Those of us from a certain era will find the furore over the St Kents first XV recruitment policy astonishing.

Not because it's happening. But that there is any sort of surprise and outrage at all. When I was growing up in the '70s and '80s, my dad perpetuated the myth that rugby players played for passion and the love of the game.

Unlike league players, who were, in my dad's eyes, mercenaries. Rugby was all that was good about the New Zealand man. Players were tough, uncompromising, fair and manly.


A good game was forwards toughing it out in the scrums and the rucks and a rolling maul. Backs were flighty and not to be trusted and if you passed the ball or kicked it away you were a coward. It was a simple, black and silver fern view of the world and one that would be shattered with the Springbok tour of '81 and then the Cavaliers tour of '85.

I know Dad found the Cavaliers tour confusing - but he died so young we never had the chance to have all the conversations I thought we would when we were both grown up.

Men he greatly admired as rugby players were behaving dishonourably - rumours abounded that the Cavaliers were being paid to tour South Africa.

The Cavaliers were made up of 30 All Blacks selected to tour South Africa minus John Kirwan and David Kirk. The official tour was cancelled due to a legal ruling that it would be incompatible with the NZ Rugby Union's purpose of fostering and encouragement of the game.

They decided to tour South Africa anyway. I'm sure some of them genuinely believed that sport and politics shouldn't mix. But the rumoured pay-offs would have helped.

On their return from an unsuccessful tour, the players faced a backlash from the public and the NZRFU. The tourists were slammed with a two-test ban and a group of younger players was selected to wear the Silver Fern.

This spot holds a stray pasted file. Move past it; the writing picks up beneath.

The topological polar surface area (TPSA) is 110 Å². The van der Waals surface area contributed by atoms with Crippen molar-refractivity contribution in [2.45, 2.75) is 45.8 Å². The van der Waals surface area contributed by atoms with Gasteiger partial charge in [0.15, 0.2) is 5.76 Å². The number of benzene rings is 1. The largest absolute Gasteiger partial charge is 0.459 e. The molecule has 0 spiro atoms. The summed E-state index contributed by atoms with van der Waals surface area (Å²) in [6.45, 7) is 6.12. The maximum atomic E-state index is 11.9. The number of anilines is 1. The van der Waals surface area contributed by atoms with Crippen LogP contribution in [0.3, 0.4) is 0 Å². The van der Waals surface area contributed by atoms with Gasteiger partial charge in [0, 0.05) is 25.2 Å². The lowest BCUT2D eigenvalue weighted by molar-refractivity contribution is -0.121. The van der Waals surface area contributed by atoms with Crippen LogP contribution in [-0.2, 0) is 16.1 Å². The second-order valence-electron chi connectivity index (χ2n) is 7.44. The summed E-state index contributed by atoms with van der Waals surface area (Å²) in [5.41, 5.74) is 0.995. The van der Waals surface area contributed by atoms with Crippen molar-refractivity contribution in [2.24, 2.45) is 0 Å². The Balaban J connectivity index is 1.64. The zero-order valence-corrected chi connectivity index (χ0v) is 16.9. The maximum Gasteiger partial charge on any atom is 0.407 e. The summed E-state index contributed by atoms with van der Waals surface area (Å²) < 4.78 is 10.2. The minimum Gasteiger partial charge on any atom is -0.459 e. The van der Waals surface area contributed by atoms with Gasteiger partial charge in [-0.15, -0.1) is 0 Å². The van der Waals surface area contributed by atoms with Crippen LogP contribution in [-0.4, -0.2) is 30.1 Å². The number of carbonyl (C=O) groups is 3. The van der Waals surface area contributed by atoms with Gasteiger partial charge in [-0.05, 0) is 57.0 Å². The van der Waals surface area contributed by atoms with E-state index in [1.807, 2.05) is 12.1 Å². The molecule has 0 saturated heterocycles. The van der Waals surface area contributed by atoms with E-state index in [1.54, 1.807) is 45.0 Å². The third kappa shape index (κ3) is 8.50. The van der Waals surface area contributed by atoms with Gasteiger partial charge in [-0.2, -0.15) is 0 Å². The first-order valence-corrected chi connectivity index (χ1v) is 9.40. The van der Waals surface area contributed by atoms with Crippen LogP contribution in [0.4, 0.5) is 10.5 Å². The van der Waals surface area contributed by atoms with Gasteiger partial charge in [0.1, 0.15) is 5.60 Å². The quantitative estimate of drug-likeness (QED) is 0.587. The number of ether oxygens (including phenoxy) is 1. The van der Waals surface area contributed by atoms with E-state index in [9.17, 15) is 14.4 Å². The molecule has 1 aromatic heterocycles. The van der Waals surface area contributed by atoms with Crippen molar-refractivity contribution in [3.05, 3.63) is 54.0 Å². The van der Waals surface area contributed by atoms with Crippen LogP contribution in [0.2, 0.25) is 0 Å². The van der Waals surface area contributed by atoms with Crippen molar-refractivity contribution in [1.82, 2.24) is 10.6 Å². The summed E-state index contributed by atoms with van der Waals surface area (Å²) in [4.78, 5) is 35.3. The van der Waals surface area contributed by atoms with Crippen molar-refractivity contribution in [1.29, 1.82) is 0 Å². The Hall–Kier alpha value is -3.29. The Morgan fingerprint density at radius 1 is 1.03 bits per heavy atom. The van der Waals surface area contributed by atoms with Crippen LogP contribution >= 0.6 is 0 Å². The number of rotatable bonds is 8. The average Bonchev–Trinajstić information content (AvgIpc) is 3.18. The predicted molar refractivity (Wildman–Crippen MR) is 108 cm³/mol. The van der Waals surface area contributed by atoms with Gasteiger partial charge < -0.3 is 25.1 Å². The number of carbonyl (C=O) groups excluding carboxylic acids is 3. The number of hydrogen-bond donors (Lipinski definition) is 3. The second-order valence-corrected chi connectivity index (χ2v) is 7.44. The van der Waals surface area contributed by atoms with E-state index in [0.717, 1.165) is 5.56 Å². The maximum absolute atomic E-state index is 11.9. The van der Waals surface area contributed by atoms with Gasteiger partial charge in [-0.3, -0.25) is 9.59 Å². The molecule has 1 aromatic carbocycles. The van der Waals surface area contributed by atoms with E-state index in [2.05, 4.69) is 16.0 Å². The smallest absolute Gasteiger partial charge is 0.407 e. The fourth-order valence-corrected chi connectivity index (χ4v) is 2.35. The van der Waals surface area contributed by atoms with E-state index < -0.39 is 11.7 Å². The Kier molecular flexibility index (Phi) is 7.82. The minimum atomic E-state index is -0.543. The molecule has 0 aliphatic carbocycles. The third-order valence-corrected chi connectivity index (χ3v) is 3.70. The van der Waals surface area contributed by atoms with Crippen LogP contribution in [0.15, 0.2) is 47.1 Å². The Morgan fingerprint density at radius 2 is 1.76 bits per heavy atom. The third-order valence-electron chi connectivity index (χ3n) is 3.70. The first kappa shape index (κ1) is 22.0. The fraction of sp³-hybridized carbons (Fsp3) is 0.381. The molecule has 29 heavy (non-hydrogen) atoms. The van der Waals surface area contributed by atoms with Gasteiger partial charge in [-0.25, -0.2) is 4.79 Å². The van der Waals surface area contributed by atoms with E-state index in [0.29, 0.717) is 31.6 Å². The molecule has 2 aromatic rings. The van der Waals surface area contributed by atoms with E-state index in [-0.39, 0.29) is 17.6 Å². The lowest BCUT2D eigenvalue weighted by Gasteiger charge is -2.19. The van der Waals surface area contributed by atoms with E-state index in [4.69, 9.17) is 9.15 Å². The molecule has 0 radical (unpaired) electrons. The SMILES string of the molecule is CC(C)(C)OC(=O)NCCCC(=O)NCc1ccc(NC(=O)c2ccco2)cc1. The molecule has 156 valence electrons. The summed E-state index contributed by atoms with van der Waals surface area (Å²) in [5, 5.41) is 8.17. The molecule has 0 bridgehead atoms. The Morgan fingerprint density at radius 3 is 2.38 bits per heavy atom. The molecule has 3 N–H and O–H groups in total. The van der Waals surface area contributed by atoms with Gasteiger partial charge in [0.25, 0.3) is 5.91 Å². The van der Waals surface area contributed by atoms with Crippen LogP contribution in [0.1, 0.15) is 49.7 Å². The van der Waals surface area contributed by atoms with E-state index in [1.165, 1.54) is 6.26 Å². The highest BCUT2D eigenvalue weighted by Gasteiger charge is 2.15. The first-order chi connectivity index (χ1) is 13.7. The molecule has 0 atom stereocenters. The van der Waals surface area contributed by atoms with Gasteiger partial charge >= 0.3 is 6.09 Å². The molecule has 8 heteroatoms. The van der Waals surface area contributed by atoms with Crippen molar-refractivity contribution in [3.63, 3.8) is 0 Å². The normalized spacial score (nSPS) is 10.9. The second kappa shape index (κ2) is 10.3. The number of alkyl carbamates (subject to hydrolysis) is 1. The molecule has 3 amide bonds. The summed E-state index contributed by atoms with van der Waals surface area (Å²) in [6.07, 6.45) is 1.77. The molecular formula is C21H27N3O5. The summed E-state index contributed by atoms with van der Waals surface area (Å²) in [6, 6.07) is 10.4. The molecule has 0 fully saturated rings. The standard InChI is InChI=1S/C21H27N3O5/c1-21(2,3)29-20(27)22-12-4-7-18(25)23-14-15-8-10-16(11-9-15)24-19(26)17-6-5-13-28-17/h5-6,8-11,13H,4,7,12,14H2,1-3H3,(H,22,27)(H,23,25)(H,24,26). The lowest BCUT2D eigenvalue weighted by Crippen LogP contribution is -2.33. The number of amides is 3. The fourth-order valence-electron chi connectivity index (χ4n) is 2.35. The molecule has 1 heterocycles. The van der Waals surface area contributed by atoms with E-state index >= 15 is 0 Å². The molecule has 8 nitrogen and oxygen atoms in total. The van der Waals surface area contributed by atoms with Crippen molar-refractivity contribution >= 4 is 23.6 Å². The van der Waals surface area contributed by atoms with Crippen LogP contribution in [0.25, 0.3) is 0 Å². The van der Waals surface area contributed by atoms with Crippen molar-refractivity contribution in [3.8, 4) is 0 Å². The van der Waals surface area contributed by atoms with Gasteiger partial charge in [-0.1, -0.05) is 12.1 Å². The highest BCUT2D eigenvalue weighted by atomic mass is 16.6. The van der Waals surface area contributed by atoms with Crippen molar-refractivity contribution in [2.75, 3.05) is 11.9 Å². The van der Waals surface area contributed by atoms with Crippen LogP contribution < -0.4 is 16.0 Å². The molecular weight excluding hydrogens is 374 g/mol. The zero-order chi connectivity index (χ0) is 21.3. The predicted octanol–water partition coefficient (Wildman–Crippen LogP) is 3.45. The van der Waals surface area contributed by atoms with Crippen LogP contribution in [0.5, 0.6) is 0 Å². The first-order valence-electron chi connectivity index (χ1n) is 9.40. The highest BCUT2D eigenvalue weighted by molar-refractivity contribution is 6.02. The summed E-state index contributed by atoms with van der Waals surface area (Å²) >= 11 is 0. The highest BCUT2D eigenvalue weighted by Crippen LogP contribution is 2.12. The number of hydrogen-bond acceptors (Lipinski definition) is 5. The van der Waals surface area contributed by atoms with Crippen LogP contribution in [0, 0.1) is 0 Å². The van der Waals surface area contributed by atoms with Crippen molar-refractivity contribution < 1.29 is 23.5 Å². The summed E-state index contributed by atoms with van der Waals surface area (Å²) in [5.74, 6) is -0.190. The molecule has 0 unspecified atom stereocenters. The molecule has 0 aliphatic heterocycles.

The Baby Blacks, as they became known, were good, and many of the established players struggled to get their spots back. Some never did. And die-hard fans like Dad were forced to accept that sometimes money meant more than the game.

Had he been willing to see what was in front of his nose the tour wouldn't have been such an affront to him. Good players were looked after by their communities. Great players never had to pay for a beer or a meal in the towns they grew up in. But it wasn't always enough.

Some were lured away to other clubs and towns through offers of houses and money for businesses and cars. It's rumoured that some of our greatest All Blacks in recent time only stayed in New Zealand because of privately funded contracts.

Money - below the counter in the past; above it more recently - has always been a part of rugby - and St Kents' policy of offering a gold-plated boarding experience for young men who can bolster their first XV is just following in a time-honoured but hush hush way of growing great rugby teams.

Schools and clubs and provinces have been doing it since forever ago, as far as I was aware. Now it's all out in the open.

These days, rugby is a career for young men and women. Talented young people are aggressively headhunted in this country by colleges and universities both here and overseas. It's the way of the world. I'm not saying it's right but it's just the way it is.

Growing up in small, provincial towns, I would have jumped at the chance to escape sooner than I did. I made it to the big smoke eventually - but it took a lot of hard graft.

A springboard through a scholarship would have been fabulous. Don't patronise young men who parlay their strengths into advantages. Or demonise schools who, to all intents and purposes, played by the rules.

Talented rugby players, who have had any brains at all, have always tried to optimise their skills. You don't take that sort of physical punishment for some musty school credo.

Everyone uses their skills and talents to pursue a better future. Why should young rugby players be any different?